Malingering is the intentional production of false or grossly exaggerated symptoms in order to obtain an advantage. Although it has been estimated that over 800,000 claims for personal injury in Road Traffic Accidents (RTA) were filed in the UK in 2012, no approximation exists for how many involved malingering. This study attempts to understand what influences a psychiatrist to conclude that a claimant’s symptoms are not caused by an RTA and thus suggests the claimant is malingering. This article describes a study of Personality Assessment Inventory scores alongside collateral forms of evidence for 100 RTA claimants; all individuals seeking compensation for damages to their mental health. The results suggest that up to 40% of these claims could be categorised as not being the result of the RTA. Significant differences emerged between those claimants diagnosed as having a mental disorder as a result of the RTA and those claimants who were classified as not having a mental disorder as a result of the RTA in regards to: employment status, level of injuries and scores on the paranoia scales of the PAI. The study emphasises how the assessment process is idiosyncratic and in need of further research.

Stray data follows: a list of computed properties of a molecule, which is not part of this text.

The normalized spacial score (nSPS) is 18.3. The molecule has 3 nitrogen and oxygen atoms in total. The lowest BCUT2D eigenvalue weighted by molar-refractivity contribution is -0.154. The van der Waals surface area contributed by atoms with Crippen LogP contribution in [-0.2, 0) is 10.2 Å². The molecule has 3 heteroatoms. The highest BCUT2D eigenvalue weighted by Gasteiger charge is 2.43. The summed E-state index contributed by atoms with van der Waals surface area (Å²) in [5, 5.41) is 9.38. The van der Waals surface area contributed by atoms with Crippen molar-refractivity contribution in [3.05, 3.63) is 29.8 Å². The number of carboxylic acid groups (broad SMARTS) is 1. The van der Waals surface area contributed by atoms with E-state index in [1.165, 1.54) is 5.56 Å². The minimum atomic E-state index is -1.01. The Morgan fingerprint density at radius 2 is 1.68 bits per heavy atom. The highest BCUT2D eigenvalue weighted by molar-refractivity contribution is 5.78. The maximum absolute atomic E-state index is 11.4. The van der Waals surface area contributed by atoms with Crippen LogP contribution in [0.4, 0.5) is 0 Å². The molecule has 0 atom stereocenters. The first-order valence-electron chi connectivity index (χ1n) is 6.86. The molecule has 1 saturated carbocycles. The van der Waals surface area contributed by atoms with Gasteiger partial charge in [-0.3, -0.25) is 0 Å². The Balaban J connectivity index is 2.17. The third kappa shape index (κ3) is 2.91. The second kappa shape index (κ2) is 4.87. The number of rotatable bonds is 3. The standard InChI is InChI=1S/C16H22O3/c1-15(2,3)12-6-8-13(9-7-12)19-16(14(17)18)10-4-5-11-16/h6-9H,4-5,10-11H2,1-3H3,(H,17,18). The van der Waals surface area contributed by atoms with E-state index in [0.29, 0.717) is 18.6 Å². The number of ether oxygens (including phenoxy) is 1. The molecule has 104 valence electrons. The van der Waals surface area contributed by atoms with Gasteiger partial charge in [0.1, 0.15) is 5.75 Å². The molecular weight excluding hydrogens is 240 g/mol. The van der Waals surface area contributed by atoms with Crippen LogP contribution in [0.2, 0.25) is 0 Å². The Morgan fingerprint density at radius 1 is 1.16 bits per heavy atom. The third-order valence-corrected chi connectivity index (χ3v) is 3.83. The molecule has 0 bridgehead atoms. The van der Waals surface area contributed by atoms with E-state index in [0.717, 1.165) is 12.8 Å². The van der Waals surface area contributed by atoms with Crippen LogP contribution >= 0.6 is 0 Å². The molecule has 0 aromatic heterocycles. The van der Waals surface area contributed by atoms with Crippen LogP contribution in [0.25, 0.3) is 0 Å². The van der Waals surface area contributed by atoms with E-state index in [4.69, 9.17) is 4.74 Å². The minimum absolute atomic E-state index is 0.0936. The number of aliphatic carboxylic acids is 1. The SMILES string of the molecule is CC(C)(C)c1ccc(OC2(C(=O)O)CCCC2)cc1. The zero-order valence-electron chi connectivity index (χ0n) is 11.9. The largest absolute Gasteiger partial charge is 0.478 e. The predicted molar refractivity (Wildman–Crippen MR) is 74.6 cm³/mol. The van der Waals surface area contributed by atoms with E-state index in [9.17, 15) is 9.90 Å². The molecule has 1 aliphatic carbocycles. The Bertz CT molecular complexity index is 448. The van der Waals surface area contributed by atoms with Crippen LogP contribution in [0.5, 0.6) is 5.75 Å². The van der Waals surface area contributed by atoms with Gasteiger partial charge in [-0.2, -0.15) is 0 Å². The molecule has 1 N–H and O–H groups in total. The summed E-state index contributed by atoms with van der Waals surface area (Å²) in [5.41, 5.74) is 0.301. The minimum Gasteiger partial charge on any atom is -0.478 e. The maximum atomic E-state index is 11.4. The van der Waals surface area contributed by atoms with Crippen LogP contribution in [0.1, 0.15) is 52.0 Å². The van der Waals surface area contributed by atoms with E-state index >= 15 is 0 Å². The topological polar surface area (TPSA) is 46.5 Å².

|Number of pages
|Open Access Journal of Forensic Psychology
|Published - 1 Sep 2016